May 8, 2019
The Honorable Al Green
2347 Rayburn House Office Building
Washington, DC 20515
Dear Representative Green:
Thank you for sponsoring H.R. 2515, a bill to amend the Securities and Exchange Act of 1934 to amend the definition of whistleblower to protect whistleblowers that report potential violations of federal securities laws to their employers. We are grateful for your efforts to restore the intent of the whistleblower protection provision of Section 922 of the Dodd-Frank Act to protect internal whistleblowing.
In the wake of the worst financial crisis since the Great Depression, Congress sought to protect corporate whistleblowers to prevent another financial crisis. Unfortunately due to an apparent drafting error in the legislation, the Supreme Court held in Digital Realty Trust, Inc. v. Somers, 138 S. Ct. 767 (2018) that the definition of “whistleblower” in Section 922 of the Dodd-Frank Act requires that an individual report a possible securities law violation to the SEC to qualify for protection against retaliation.
Whistleblowers must be protected when they make internal disclosures, or they will be discouraged from sounding the alarm in the first place. We cannot afford to deter would-be whistleblowers since they serve as our eyes and ears to detect and report corporate fraud. The 2008 financial crisis cost the United States approximately $20 trillion. To prevent another crisis, Congress included in the Dodd-Frank Act incentives for whistleblowers to report fraud and protections against retaliation.
Limiting Dodd-Frank whistleblower protection to internal disclosures excludes most corporate whistleblowers from protection against retaliation. A report by the Ethics & Compliance Initiative (ECI, formerly the Ethics Resource Center) found that 97 percent of employees blow the whistle internally at first. Digital Realty significantly weakens Dodd-Frank’s whistleblower protection provision, thereby dissuading whistleblowers from reporting potential securities law violations to their employers.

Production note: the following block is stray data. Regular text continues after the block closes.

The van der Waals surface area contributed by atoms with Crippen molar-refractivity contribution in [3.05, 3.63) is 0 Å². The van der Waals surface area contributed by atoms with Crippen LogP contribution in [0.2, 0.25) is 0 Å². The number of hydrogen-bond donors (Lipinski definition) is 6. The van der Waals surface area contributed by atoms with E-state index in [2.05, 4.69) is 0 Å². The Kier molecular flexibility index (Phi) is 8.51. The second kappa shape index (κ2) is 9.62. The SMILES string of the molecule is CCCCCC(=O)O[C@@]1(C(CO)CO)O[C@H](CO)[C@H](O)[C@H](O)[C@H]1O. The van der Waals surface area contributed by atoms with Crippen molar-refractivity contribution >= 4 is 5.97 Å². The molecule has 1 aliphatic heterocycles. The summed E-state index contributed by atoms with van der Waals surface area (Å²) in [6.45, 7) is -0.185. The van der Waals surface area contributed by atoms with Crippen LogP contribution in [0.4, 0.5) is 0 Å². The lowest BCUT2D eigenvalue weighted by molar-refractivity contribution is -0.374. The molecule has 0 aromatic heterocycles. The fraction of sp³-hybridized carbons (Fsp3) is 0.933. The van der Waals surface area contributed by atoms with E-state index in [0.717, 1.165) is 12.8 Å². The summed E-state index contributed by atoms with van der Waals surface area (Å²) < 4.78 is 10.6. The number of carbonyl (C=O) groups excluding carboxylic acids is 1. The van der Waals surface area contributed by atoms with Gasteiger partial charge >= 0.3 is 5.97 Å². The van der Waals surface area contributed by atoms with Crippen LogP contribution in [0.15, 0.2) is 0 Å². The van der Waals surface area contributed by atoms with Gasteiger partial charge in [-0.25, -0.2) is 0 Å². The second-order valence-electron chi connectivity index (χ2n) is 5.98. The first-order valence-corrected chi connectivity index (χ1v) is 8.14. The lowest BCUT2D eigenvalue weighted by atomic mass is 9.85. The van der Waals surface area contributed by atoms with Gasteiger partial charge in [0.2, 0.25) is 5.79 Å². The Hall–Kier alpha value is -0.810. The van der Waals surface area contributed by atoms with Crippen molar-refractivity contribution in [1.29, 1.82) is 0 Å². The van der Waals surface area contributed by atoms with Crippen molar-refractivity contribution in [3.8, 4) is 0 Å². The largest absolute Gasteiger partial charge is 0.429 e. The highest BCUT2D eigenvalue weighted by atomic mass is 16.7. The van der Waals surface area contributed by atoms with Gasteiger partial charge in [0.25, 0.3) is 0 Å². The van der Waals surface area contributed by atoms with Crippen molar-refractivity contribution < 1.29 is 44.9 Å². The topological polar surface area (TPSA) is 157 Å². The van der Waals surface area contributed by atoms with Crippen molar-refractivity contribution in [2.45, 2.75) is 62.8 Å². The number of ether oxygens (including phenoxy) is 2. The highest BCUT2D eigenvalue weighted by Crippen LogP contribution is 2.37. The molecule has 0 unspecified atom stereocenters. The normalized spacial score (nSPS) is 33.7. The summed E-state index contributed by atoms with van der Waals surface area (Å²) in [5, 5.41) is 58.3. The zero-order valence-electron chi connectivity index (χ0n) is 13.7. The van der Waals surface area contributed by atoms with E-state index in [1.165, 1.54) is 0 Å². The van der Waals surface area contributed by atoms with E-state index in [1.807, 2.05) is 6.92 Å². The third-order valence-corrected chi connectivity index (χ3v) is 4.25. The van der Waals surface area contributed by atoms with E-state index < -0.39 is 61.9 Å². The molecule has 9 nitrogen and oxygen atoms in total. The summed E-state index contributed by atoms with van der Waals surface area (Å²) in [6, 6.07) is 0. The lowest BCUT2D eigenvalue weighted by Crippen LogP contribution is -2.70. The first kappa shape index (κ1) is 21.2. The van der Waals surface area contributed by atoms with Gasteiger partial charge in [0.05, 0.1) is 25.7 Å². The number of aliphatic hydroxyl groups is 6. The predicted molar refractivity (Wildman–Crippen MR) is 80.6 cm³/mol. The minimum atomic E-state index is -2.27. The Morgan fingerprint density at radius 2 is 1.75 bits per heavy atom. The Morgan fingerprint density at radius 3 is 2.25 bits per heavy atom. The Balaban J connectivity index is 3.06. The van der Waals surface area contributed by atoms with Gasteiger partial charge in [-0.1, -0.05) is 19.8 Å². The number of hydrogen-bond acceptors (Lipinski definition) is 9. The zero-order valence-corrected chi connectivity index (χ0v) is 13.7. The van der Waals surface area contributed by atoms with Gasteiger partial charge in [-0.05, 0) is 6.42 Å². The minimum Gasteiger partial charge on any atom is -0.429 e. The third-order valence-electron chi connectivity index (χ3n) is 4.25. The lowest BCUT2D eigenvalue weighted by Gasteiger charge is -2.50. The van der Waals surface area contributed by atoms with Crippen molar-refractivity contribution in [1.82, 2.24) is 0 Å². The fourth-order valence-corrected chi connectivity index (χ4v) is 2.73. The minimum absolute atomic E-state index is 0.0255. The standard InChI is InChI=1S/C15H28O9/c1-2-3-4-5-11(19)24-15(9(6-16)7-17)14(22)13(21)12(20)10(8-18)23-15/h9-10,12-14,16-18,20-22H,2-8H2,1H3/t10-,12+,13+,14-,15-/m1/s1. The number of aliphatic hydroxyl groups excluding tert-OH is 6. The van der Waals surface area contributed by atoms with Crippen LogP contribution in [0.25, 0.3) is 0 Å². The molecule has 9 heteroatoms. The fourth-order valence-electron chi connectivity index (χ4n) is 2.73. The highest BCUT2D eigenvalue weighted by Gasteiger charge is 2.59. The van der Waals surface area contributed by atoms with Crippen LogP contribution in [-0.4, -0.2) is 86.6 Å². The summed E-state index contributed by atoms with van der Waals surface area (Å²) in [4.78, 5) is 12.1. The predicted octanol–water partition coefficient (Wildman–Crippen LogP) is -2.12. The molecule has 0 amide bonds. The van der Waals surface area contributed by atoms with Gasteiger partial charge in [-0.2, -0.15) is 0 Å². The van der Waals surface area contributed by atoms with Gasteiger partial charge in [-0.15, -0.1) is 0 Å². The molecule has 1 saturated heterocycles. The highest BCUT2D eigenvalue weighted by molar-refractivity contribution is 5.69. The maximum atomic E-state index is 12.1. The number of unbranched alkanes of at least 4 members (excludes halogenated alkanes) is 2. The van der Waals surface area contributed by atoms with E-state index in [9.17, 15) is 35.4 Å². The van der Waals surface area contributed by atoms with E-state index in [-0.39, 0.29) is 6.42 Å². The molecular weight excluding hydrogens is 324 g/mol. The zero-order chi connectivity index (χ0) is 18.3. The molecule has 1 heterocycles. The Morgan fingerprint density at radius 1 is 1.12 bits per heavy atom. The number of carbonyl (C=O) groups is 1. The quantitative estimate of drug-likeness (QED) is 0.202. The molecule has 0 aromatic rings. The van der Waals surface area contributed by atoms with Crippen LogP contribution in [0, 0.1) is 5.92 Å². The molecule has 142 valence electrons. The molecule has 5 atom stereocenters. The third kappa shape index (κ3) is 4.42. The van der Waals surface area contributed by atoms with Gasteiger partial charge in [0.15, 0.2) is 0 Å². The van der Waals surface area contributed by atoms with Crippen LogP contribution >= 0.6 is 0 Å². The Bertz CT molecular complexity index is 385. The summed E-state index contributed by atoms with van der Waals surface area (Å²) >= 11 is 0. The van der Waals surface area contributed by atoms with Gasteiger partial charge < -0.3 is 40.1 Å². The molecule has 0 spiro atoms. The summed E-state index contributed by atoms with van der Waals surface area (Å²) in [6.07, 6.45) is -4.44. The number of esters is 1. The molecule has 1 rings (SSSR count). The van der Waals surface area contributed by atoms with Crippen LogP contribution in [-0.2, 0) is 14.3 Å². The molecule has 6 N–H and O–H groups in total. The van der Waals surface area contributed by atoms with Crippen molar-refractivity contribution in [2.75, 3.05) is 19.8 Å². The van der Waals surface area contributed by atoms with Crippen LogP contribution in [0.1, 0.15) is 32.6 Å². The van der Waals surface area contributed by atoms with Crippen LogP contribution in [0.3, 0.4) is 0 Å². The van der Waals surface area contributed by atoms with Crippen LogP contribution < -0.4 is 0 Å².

Internal reporting benefits companies and their shareholders by alerting them early of potential fraud and offering an opportunity to take corrective action before investors are harmed or providing a chance to halt a fraud scheme. Moreover, failing to protect internal whistleblowing would undermine corporate compliance programs by encouraging whistleblowers to report directly to the SEC.
HR 2515 should not be the least bit controversial because it essentially corrects a drafting error and effectuates Congressional intent. When Congress enacted Section 922, it was widely understood to protect internal whistleblowing. As Senator Grassley points out in the amicus curiae brief that he submitted in Digital Realty,
[T]he testimony to Congress suggests that members of the business community, while advocating for internal reporting requirements, assumed or took for granted that Dodd-Frank’s anti-retaliation provisions apply to internal whistleblowers. . . . Similarly, it was the business community that successfully lobbied the SEC to adopt rules favoring internal reporting. See 76 Fed. Reg. at 34,300, 34,323.
Absent a fix to Digital Realty, businesses will be deprived of the myriad benefits that flow from internal reporting.
Note also that Section 922 of Dodd-Frank is not redundant to Section 806 of the Sarbanes-Oxley Act (SOX). The anti-retaliation provision of SOX primarily protects employees of public companies. In contrast, Section 922 of Dodd-Frank Act protects an employee at any employer who reports a potential violation of federal securities law. SOX offers no protection to employees of private companies, hedge funds, private equity funds, and most investment advisers. For example, an employee at a hedge fund that is fired for opposing insider trading has no remedy under SOX. Failing to fix the drafting error in Section 922 of Dodd-Frank would leave most corporate whistleblowers at non-public companies without any remedy. Thank you for your leadership on this legislation.
Government Accountability Project
Project On Government Oversight
Taxpayers Against Fraud
Cc: The Honorable Maxine Waters, Chairwoman, U.S. House Financial Services Committee
The Honorable Patrick McHenry, Ranking Member, U.S. House Financial Services Committee